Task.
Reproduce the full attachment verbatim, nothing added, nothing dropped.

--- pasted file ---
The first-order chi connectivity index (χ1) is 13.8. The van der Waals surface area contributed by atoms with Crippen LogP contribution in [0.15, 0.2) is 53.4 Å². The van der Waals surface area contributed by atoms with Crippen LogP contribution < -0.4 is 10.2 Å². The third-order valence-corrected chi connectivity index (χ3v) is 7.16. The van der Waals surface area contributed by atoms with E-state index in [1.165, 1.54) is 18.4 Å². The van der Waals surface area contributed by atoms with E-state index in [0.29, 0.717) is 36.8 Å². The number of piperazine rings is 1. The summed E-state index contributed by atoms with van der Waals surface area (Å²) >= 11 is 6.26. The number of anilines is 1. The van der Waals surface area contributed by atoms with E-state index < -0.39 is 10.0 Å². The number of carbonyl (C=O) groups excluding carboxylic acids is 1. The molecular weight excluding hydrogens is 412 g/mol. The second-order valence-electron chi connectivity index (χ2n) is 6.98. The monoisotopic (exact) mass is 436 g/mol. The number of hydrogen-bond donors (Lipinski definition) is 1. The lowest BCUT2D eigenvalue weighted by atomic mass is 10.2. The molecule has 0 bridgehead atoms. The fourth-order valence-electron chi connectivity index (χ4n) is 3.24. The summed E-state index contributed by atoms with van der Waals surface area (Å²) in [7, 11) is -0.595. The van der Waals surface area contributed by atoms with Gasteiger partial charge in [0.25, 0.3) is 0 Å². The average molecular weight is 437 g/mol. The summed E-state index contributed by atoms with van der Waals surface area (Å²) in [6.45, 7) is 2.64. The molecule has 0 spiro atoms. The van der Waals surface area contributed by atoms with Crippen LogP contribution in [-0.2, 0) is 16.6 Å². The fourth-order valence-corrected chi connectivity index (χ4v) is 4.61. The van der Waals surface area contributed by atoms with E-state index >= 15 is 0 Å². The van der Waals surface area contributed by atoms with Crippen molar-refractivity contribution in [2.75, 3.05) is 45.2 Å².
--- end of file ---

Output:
The first-order chi connectivity index (χ1) is 13.8. The van der Waals surface area contributed by atoms with Crippen LogP contribution in [0.15, 0.2) is 53.4 Å². The van der Waals surface area contributed by atoms with Crippen LogP contribution < -0.4 is 10.2 Å². The third-order valence-corrected chi connectivity index (χ3v) is 7.16. The van der Waals surface area contributed by atoms with E-state index in [1.165, 1.54) is 18.4 Å². The van der Waals surface area contributed by atoms with E-state index in [0.29, 0.717) is 36.8 Å². The number of piperazine rings is 1. The summed E-state index contributed by atoms with van der Waals surface area (Å²) >= 11 is 6.26. The number of anilines is 1. The van der Waals surface area contributed by atoms with E-state index < -0.39 is 10.0 Å². The number of carbonyl (C=O) groups excluding carboxylic acids is 1. The molecular weight excluding hydrogens is 412 g/mol. The second-order valence-electron chi connectivity index (χ2n) is 6.98. The monoisotopic (exact) mass is 436 g/mol. The number of hydrogen-bond donors (Lipinski definition) is 1. The lowest BCUT2D eigenvalue weighted by atomic mass is 10.2. The molecule has 0 bridgehead atoms. The fourth-order valence-electron chi connectivity index (χ4n) is 3.24. The summed E-state index contributed by atoms with van der Waals surface area (Å²) in [7, 11) is -0.595. The van der Waals surface area contributed by atoms with Gasteiger partial charge in [0.25, 0.3) is 0 Å². The average molecular weight is 437 g/mol. The summed E-state index contributed by atoms with van der Waals surface area (Å²) in [6.45, 7) is 2.64. The molecule has 0 spiro atoms. The van der Waals surface area contributed by atoms with Crippen LogP contribution in [-0.2, 0) is 16.6 Å². The fourth-order valence-corrected chi connectivity index (χ4v) is 4.61. The van der Waals surface area contributed by atoms with E-state index >= 15 is 0 Å². The van der Waals surface area contributed by atoms with Crippen molar-refractivity contribution in [2.75, 3.05) is 45.2 Å².